After spike in collisions, Toronto police chief proposes new traffic enforcement team

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Admitting that a steep reduction in Toronto police traffic enforcement has helped boost the number of crashes on city streets, Chief Mark Saunders wants to restore some of the officers dedicated to stopping bad drivers.

Safety advocates who have been demanding Saunders and Mayor John Tory get serious about enforcement in the wake of an alarming jump in the number of Toronto pedestrians killed by drivers — 34 so far this year — call his proposal a start but not enough to really help end the bloodshed.

A report by Saunders for the police services board proposes creation of a “Vision Zero enforcement team” — two shifts, each with three officers and a supervisor, on weekdays, aimed at crash-prone areas identified by data, at an annual cost of $1 million funded by the city.

The officers, working overtime on top of regular hours, would focus on drivers who are speeding, distracted, aggressive or impaired. Aggressive driving includes following too closely, running red lights, speeding, street racing, driving too fast for road conditions and passing improperly.

“It has been well documented through numerous studies that enforcement is a key component to achieving a reduction in deaths and injuries caused through preventable collisions and poor driving behaviour,” the report states, recounting Toronto’s enforcement history.

Between 2003 and 2012, police and the city ran a “Strategic Targeted Enforcement Measures” team — traffic officers “highly visible, pro-active and focused on high collision locations, community safety zones, high speed areas and other locations where the public was at risk.”

“This team strategically deployed its resources throughout the city and were effective in changing driver behaviour,” with a 125-per-cent increase in provincial offences tickets. In the same period, the total number of collisions on Toronto streets dropped by almost one-quarter.

The team was disbanded in 2013 amid staff reductions that continued under the police “modernization” program. Between 2013 and 2018 the number of tickets issued dropped from about 400,000 to just over 200,000, compared to a peak of 700,000 in 2010, according to the report.

After the team disbanded, the number of collisions started rising again, from less than 60,000 to almost 80,000 last year.

“Ultimately, as enforcement volumes decreased, collisions have increased,” Saunders’ report states. “The Service does not currently have a complement of officers that are solely dedicated to enforcement duties on a daily basis,” and traffic services officers are deployed citywide for tasks including collision investigations and reconstructions.

Asked Sept. 30 on CBC Radio’s “Metro Morning” about enforcement concerns, Saunders seemed to downplay the impact of fewer officers watching for bad driving, suggesting technology holds the most promise for making streets safer.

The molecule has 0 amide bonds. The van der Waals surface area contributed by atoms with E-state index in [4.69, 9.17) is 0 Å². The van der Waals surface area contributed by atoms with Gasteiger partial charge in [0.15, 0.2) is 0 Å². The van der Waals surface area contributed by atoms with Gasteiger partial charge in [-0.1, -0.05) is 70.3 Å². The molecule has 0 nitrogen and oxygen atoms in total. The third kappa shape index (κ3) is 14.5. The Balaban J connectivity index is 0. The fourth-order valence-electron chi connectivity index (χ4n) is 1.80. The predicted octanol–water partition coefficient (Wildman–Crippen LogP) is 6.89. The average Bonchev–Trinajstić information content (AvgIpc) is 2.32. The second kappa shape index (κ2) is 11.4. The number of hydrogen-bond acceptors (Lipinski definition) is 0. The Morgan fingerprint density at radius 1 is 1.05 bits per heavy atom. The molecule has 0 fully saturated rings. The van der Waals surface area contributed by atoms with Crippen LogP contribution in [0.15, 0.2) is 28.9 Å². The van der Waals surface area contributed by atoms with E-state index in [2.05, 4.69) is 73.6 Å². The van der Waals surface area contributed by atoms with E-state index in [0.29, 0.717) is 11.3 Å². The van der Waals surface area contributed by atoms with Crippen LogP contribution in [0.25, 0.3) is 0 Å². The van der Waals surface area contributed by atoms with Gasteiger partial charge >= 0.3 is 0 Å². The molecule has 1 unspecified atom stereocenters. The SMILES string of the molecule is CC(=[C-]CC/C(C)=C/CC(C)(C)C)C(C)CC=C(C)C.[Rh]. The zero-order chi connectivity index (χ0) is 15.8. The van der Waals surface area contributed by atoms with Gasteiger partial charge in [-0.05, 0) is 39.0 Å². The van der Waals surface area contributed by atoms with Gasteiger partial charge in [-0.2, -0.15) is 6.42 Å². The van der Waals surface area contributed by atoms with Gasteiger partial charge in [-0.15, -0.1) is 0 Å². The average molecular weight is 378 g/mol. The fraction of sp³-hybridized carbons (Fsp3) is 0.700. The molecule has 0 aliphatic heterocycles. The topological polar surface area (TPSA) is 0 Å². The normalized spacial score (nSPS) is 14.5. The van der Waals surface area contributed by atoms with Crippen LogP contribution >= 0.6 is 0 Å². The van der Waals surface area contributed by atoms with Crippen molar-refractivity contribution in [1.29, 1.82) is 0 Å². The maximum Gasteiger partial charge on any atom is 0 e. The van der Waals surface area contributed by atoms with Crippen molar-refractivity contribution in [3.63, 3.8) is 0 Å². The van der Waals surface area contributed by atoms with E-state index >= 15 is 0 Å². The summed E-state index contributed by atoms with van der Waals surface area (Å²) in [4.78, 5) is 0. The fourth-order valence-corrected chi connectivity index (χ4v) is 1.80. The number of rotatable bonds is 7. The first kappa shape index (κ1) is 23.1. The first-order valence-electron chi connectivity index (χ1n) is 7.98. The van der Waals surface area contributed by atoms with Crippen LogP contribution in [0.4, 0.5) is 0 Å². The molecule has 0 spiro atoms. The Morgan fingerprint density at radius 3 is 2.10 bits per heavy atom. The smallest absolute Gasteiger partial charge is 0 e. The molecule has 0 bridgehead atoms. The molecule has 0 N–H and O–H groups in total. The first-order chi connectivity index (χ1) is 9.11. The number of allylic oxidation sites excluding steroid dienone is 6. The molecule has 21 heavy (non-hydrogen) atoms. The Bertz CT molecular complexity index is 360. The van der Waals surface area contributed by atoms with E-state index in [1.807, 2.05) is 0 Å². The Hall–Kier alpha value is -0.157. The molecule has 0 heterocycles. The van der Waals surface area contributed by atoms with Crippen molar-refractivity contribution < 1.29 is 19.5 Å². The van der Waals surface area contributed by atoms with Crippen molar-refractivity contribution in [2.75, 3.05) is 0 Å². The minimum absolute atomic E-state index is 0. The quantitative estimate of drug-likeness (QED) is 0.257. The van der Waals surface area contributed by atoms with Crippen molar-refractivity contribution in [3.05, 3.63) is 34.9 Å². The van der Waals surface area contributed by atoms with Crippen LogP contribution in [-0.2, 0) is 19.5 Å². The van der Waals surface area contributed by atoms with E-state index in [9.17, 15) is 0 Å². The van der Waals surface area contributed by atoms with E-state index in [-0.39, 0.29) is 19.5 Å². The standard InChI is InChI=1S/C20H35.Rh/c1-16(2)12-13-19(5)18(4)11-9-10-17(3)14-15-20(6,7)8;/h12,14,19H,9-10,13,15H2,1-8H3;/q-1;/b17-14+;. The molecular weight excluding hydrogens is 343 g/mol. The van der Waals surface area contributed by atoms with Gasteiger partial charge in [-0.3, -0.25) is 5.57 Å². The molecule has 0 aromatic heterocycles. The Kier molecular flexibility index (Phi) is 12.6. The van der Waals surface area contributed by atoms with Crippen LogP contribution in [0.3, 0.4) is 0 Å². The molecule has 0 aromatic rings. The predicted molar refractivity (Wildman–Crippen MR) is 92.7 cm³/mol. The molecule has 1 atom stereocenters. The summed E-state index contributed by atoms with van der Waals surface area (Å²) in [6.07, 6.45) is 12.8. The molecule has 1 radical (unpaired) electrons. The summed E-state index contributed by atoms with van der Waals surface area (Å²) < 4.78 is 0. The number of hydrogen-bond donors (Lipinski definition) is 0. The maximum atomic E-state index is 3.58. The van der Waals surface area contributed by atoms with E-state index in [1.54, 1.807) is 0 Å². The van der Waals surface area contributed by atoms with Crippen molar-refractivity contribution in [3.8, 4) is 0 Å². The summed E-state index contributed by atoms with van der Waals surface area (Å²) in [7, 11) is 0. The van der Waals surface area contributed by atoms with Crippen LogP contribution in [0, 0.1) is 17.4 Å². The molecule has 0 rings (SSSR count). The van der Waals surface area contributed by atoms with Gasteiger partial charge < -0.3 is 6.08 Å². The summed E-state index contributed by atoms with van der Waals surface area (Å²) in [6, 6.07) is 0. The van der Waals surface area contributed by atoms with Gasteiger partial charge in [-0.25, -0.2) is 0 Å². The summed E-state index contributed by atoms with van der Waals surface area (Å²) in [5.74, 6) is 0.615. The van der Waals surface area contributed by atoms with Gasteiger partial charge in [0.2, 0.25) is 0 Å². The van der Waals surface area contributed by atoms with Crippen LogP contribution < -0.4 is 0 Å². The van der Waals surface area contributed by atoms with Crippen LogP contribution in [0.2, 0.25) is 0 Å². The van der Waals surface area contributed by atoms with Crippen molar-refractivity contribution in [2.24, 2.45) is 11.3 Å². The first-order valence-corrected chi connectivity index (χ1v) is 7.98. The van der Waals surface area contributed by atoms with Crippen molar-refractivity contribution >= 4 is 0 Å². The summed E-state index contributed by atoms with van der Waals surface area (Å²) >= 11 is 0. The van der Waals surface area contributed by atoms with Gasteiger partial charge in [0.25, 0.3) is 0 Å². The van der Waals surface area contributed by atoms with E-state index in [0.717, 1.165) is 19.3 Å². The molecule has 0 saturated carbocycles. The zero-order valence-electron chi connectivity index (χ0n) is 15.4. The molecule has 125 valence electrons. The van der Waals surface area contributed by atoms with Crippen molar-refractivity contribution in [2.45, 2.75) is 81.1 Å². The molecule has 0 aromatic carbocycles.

But his new report states only three tools — red-light cameras; photo radar in school and safety zones to be introduced after the Ontario government passes required regulations; and automated “stop” signs on school buses — yield tickets enforceable in court.

“The need for police officers to be assigned to conduct strategic, data-driven enforcement remains high,” states the report written in response to a request from city council and bound for police services board on Nov. 21 and then, if approved, to a city committee and 2020 budget talks.

Councillor Josh Matlow, who has long called for increased traffic enforcement, welcomed Toronto police “recognizing that their level of enforcement, which is virtually none, needs to be raised.”

But he called the proposed enforcement team “a small handful of officers for such a massive city,” unlikely enough to genuinely contribute to road safety under a multi-pronged “Vision Zero” road safety plan rebooted by Tory in June, with additional funding, after deaths continued to mount.

“I’m glad they are taking at least an incremental step but I’m skeptical that it’s enough,” Matlow said. I don’t want tokenism and I don’t want the police services board to check off a box and say we’ve completed something called Vision Zero.”

Jess Spieker, a cyclist whose spine was broken by a driver in 2015 and now belongs to advocacy group Friends and Families for Safe Streets, echoed Matlow’s concerns.

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“With a limited number of officers and only on weekdays, it’s something but so much more could be done,” including an “aggressive” redesigning of Toronto streets, with curves and “pinch points” to force drivers to slow, and reduce the need of police enforcement, she said.

Adam Cohoon, a member of pedestrian advocacy group Walk Toronto who uses a wheelchair, called Saunders’s proposal “a great start” but echoed the need for road redesign and added that Tory and city council need to also focus on the safety issues of sidewalk snow removal.

“A few extra officers might help a little bit but it’s not really going to solve our problems,” Cohoon said. “If they want to do a real European-style Vision Zero plan, that would actually help.”

Tory supports the proposal, his spokesperson Don Peat said, and “will want to make sure police deploy these officers along the streets identified by transportation staff — which is also part of the Vision Zero work the City has undertaken — where we know people are engaging in dangerous driving behaviours that are hurting people.”

David Rider

David Rider is the Star’s City Hall bureau chief and a reporter covering city hall and municipal politics. Follow him on Twitter: @dmrider

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